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Dear Fellow Fools,
There are many important dates on the calendar: Christmas, birthdays, scheduled oil changes …
Here’s one that’s not important, however: Canada’s annual RRSP deadline.
This flies in the face of what our country’s financial industry would like you to believe. Every year, we are inundated with reminders of this looming “deadline.”
As today is the RRSP deadline, I’d like to do some myth-busting and outline an easy-to-implement strategy that will allow you to save for your retirement and not fret about this over-emphasized “deadline.”
But First …
Our last Take Stock tried to convey one of the basic features of an RRSP – the ability to compound your savings free of tax. Several astute readers sent us constructive feedback on that message (thanks to each of you!). The most common among the responses was, “True, but you are still taxed on these savings when you begin to withdraw from an RRSP.”
Many more implications were also brought to our attention, which speaks to the complex and personal nature of tax-related topics. We were shooting for a one-size-fits-all type thesis, and this proved to be a bigger challenge than originally expected.
To briefly return to our last Take Stock and try to clarify one of our primary points: If you were given the choice between having $80 to invest today or $100, which would you select? From the perspective of an investor, it’s difficult to fathom a circumstance in which we’d take the $80. Take the $100 and let the magic of compounding take over. That’s essentially what an RRSP does; it gives you $100 to invest today instead of $80.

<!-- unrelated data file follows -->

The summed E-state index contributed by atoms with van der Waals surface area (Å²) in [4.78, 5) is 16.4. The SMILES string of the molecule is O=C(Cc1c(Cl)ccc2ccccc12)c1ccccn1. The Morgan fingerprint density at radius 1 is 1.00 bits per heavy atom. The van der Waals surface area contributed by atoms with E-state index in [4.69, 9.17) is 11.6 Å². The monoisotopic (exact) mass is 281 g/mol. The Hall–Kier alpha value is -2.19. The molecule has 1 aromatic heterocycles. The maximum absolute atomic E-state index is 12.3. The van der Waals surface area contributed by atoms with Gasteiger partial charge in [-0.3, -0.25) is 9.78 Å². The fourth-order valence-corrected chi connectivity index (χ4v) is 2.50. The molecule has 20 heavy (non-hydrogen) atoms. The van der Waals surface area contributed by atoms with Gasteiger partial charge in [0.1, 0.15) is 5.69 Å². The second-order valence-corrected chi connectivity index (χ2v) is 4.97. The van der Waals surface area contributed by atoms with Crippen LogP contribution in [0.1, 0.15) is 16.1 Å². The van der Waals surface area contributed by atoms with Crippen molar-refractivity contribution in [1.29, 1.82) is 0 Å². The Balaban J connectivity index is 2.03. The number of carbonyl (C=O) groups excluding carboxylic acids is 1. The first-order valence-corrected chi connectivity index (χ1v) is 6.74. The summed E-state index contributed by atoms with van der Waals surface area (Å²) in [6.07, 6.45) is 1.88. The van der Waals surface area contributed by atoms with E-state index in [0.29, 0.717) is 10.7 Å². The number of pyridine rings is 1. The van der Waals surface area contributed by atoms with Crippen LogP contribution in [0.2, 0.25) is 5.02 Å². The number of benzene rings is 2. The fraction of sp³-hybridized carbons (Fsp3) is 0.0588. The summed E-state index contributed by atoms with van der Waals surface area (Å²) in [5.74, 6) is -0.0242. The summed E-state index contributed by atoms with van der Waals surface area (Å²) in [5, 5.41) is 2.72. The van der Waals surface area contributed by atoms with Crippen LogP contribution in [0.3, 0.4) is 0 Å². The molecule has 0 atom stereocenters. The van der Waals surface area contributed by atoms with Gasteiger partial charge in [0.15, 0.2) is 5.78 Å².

At the risk of again glazing over a plethora of intricacies, this week we’re going to propose an idea that could be a good fit for most individuals saving for retirement.
Given all the noise surrounding the coming RRSP deadline, we suspect not enough are doing so. A recent CIBC poll helps to confirm this suspicion.
When it comes down to it, today’s RRSP “deadline” is really nothing more than a marketing ploy by Canada’s financial industry to get you to “act now, or else.” Urgency is a powerful marketing tool — and so most marketers will use it when possible (us Fools included).
But in reality, RRSP “season” is an all-year celebration.
You can stick your hard-earned savings into an RRSP any day of the year you’d like. In fact, it’s more likely that you’ll save a bigger portion of those dollars if you do it in regular, bite-size installments rather than waiting for the first business day of March and scrambling to sweep up whatever loose change you might be able to get your hands on.
Psychologically, you’re likely better off making regular, pre-scheduled bite-sized contributions rather than large, one-off deposits you can easily talk yourself out of. Most full-service or discount brokerage operations are more than able to set you up on this kind of a plan. A pre-authorized contribution (PAC) plan is not only a way to ensure you’re committed to saving for retirement, but also a way to ensure you’re investing on a regular basis.